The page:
Centres can load multiple files against multiple candidates by clicking on Upload candidate files
in the Candidates tab of the Candidate Overview screen

Centres can load multiple files against a specific candidate by clicking on Upload files in the
Candidate Details screen

Centres can load multiple administration files by clicking on Upload admin files in the
Administration tab of the Candidate Overview screen.

The OCR Repository is seen as a faster, greener and more convenient means of providing work for
assessment. It is part of a wider programme bringing digital technology to the assessment process,
the aim of which is to provide simpler and easier administration for centres.
Instructions for how to upload files to OCR using the OCR Repository can be found on OCR
Interchange.

OCR 2012 GCSE Home Economics (Food and Nutrition)

23

5.

Support for GCSE Home Economics


(Food and Nutrition)

5.1

Free resources available from the OCR website

The following materials will be available on the OCR website:


GCSE Home Economics (Food and Nutrition) Specifictaion

Specimen assessment materials for each unit

Guide to controlled assessment

teachers handbook

Sample schemes of work and lesson plans

5.2

Other Resources

OCR offers centres a wealth of high quality published support with a choice of Official Publisher
Partner and Approved Publication resources, all endorsed by OCR for use with OCR specifications.
5.2.1 Publisher partners
OCR works in close collaboration with publisher partners to ensure you have access to:

published support materials available when you need them, tailored to OCR specifications

high quality resources produced in consultation with OCR subject teams, which are linked to
OCRs teacher support materials

Hodder Education is the publisher partner for OCR GCSE Home Economics (Food and Nutrition) and
produces the following resource for this qualification.
OCR GCSE Home Economics: Food and Nutrition
by Anita Tull ISBN: 978 0340 98397 3

24

OCR 2012 GCSE Home Economics (Food and Nutrition)

5
5.2.2 Endorsed publications
OCR endorses a range of publisher materials to provide quality support for centres delivering its
qualifications. You can be confident that materials branded with OCRs Official Publishing Partner
or Approved publication logos have undergone a thorough quality assurance process to achieve
endorsement. All responsibility for the content of the publishers materials rests with the publisher.

These endorsements do not mean that the materials are the only suitable resources available or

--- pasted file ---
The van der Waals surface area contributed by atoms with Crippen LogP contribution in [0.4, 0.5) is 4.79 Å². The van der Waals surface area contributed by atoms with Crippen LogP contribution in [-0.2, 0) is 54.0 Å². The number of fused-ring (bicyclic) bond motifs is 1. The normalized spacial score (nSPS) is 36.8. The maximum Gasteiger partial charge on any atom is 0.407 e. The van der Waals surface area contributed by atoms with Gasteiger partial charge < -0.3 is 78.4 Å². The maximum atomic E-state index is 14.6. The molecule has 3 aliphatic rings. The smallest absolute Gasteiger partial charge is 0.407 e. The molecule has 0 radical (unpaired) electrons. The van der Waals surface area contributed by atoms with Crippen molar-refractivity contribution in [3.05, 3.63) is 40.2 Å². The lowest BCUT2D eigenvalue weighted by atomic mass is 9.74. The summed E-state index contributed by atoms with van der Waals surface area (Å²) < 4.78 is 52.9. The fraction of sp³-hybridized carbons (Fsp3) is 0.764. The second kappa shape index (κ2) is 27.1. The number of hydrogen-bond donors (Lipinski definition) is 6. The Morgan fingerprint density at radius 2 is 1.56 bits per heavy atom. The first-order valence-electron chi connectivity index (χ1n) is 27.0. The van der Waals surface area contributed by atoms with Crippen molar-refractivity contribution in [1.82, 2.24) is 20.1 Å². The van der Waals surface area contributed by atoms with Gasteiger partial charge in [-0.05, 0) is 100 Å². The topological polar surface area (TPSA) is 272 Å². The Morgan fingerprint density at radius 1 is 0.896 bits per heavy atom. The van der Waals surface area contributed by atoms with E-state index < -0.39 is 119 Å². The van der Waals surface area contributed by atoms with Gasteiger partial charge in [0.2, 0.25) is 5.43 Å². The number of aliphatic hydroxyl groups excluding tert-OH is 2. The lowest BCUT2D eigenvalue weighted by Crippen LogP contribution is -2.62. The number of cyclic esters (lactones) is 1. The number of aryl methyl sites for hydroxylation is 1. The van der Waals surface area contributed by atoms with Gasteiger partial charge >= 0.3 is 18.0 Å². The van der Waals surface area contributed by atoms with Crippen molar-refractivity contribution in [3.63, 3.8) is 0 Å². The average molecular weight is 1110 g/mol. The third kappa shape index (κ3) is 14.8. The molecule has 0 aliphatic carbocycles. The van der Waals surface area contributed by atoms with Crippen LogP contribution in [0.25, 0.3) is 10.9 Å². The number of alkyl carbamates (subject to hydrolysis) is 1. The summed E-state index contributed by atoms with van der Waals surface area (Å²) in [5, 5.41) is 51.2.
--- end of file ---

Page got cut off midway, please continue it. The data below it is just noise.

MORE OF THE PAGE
necessary to achieve an OCR qualification.
5.3

Training

OCR will offer a range of support activities for all practitioners throughout the lifetime of the
qualification to ensure they have the relevant knowledge and skills to deliver the qualification.
Please see Event Booker for further information.
5.4

OCR support services


5.4.1 Active Results

Active Results is available to all centres offering OCRs GCSE Home Economics (Food and Nutrition)
specifications.

Active Results is a free results analysis service to help teachers review the performance of individual
candidates or whole schools.
Data can be analysed using filters on several categories such as gender and other demographic
information, as well as providing breakdowns of results by question and topic.
Active Results allows you to look in greater detail at your results:

richer and more granular data will be made available to centres including question level data
available from e-marking

you can identify the strengths and weaknesses of individual candidates and your centre's cohort
as a whole

our systems have been developed in close consultation with teachers so that the technology
delivers what you need.

Further information on Active Results can be found on the OCR website.

OCR 2012 GCSE Home Economics (Food and Nutrition)

25

5
5.4.2 OCR Interchange
OCR Interchange has been developed to help you to carry out day-to-day administration functions
online, quickly and easily. The site allows you to register and enter candidates online. In addition, you
can gain immediate and free access to candidate information at your convenience. Sign up on the
OCR website.

26

OCR 2012 GCSE Home Economics (Food and Nutrition)

6.

6.1

Equality and Inclusion in GCSE Home Economics


(Food and Nutrition)
Equality Act information relating to GCSE Home Economics (Food and
Nutrition)

GCSEs often require assessment of a broad range of competences. This is because they are general
qualifications and, as such, prepare candidates for a wide range of occupations and higher level